By David Nakamura, The Washington Post
President Trump on Wednesday endorsed a new bill in the Senate aimed at slashing legal immigration levels over a decade, a goal Trump endorsed on the campaign trail that would represent a profound change to U.S. immigration policies that have been in place for half a century.
Trump appeared with Sens. Tom Cotton (Ark.) and David Perdue (Ga.) at the White House to unveil a modified version of a bill the senators first introduced in April to cut immigration by half from the current level of more than 1 million green cards per year granting foreigners permanent legal residence in the United States.
(President Trump announced the Reforming American Immigration for Strong Employment (RAISE) Act on Aug. 2, which aims to cut immigration by half from the current level of more than 1 million green cards granted per year. Courtesy of The Washington Post and YouTube – See the full length announcement below.)
The outlines of the legislation reflect the aims Trump touted on the campaign trail, when he argued that the rapid growth of immigration over five decades had harmed job opportunities for American workers and led to risks to national security.
Trump had met twice previously at the White House with Cotton and Perdue to discuss the details of their legislation, which is titled the Reforming American Immigration for Strong Employment (RAISE) Act.
“This would be the most significant reform to the immigration system in half a century,” said Trump, flanked by the senators in the Roosevelt Room.
“It is a historic and very vital proposal.”
To achieve the reductions and create what they call a “merit-based system,” Cotton and Perdue are taking aim at green cards for extended family members of U.S. citizens and legal permanent residents, limiting such avenues for grown children and siblings.
Minor children and spouses would still be eligible to apply for green cards.
The senators also propose to end a visa diversity lottery that has awarded 50,000 green cards a year, mostly to areas in the world that traditionally do not have as many immigrants to the United States, including Africa.
And the bill caps refugee levels at 50,000 per year.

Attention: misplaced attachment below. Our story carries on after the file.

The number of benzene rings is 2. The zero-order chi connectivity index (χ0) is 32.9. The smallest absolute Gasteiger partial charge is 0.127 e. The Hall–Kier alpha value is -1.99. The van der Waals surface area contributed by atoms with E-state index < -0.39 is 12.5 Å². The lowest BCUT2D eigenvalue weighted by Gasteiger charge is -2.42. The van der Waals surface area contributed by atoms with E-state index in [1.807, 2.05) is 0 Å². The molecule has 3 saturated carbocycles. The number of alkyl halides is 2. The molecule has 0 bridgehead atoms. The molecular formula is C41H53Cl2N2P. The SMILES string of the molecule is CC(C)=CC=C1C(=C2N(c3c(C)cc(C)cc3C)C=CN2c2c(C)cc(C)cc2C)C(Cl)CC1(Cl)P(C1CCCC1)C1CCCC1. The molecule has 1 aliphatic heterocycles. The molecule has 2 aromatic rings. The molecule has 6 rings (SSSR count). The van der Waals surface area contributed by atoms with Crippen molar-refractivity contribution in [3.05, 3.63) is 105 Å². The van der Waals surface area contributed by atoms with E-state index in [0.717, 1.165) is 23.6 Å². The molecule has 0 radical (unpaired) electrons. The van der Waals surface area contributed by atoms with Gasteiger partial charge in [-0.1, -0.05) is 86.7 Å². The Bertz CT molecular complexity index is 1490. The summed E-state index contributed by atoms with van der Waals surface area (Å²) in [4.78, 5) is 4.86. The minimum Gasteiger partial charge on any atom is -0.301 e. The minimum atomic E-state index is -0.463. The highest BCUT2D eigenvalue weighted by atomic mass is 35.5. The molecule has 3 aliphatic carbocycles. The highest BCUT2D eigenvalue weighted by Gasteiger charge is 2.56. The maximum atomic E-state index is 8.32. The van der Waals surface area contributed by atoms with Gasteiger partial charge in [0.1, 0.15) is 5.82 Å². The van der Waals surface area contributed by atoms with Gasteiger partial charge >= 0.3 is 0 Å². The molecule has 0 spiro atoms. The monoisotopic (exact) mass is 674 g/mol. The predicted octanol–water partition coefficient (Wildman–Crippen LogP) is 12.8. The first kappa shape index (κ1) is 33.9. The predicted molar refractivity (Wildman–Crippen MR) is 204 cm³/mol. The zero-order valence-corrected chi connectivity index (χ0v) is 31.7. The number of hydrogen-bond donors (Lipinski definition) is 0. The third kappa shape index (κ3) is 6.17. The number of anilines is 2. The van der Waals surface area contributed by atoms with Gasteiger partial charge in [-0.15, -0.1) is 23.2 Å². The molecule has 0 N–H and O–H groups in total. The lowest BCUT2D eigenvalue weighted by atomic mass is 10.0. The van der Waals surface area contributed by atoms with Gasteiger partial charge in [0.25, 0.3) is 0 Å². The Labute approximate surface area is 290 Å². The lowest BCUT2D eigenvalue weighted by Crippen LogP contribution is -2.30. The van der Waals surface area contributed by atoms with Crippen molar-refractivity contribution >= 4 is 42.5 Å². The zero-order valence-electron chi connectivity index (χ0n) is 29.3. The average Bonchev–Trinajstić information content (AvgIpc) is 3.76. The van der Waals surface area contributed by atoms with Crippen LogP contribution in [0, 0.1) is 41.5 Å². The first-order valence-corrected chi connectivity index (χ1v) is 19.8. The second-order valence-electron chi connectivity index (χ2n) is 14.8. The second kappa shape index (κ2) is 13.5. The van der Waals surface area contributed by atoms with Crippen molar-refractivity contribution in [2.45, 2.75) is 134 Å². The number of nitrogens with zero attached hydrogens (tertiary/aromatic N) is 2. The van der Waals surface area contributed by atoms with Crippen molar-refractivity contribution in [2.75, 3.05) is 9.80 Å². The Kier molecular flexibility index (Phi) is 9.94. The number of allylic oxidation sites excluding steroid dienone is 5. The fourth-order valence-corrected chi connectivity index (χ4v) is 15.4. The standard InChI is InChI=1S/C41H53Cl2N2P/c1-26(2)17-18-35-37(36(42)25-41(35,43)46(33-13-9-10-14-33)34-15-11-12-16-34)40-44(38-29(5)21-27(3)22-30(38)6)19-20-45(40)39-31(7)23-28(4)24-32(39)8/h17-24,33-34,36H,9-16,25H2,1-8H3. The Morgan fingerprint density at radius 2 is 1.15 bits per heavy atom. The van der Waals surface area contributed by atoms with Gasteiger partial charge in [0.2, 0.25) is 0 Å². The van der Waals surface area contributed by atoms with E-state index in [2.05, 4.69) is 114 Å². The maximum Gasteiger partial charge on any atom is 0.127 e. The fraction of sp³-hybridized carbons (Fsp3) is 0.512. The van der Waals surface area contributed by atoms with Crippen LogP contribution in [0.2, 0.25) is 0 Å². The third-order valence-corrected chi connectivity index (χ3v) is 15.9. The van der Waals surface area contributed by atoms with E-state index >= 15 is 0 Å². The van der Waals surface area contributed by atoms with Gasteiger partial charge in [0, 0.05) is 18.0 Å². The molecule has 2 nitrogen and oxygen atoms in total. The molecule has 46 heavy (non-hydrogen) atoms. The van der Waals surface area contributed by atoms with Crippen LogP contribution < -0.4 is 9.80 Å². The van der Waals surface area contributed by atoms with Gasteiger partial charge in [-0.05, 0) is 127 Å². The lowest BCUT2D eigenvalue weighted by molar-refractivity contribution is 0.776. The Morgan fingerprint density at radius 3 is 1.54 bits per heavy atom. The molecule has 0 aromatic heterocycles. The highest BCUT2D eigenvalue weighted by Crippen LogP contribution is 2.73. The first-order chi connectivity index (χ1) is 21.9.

Under the bill, the new immigration system would award points to green card applicants based on such factors as English ability, education levels and job skills.
The senators said the proposal is modeled after immigration programs in Canada and Australia.
Trump’s appearance with the senators came as the White House moved to elevate immigration back to the political forefront after the president suffered a major defeat when the Senate narrowly rejected his push to repeal the Affordable Care Act.
The president made a speech last Friday on Long Island in which he pushed Congress to devote more resources to fighting illegal immigration, including transnational gangs.
The event on Wednesday illustrated the president’s efforts to broaden his push to reform border control laws beyond illegal immigration.
Trump called the changes to legal immigration necessary to protect American workers, including racial minorities, from rising competition for lower-paid jobs.
“Among those who have been hit hardest in recent years are immigrants and minority workers competing for jobs against brand new arrivals,” Trump said.
“It has not been fair to our people, our citizens and our workers.”
(See the entire announcement, as President Donald Trump holds a meeting with Sen. Tom Cotton (R-AR) and David Perdue (R-GA) to discuss their proposal to reform legal immigration to shift the focus from family members to skilled laborers. Courtesy of PBS NewsHour and YouTube)
But the bill’s prospects are dim in the Senate, where Republicans hold a narrow majority and would have difficulty getting 60 votes to prevent a filibuster.
The legislation is expected to face fierce resistance from congressional Democrats and immigrant rights groups and opposition from business leaders and some moderate Republicans in states with large immigrant populations.
Opponents of slashing immigration levels said immigrants help boost the economy and that studies have shown they commit crimes at lower levels than do native-born Americans.
“This is just a fundamental restructuring of our immigration system which has huge implications for the future,” said Kevin Appleby, the senior director of international migration policy for the Center for Migration Studies.
“This is part of a broader strategy by this administration to rid the country of low-skilled immigrants they don’t favor in favor of immigrants in their image.”
Other critics said the Raise Act, which maintains the annual cap for employment-based green cards at the current level of 140,000, would not increase skilled immigration and could make it more difficult for employers to hire the workers they need.
And they noted that Canada and Australia admit more than twice the number of immigrants to their countries as the United States does currently when judged as a percentage of their overall population levels.
“Just because you have a PhD doesn’t mean you’re necessarily more valuable to the U.S. economy,” said Stuart Anderson, executive director of the National Foundation for American Policy.
“The best indication of whether a person is employable is if someone wants to hire them.”
Alex Nowrasteh, an immigration policy analyst at the CATO Institute, wrote in a blog that the bill “would do nothing to boost skilled immigration and it will only increase the proportion of employment-based green cards by cutting other green cards. Saying otherwise is grossly deceptive marketing.”
Groups that favor stricter immigration policies hailed the legislation as a step in the right direction.
Roy Beck, president of NumbersUSA, said the Raise Act “will do more than any other action to fulfill President Trump’s promises as a candidate to create an immigration system that puts the interests of American workers first.”
John Wagner contributed to this report.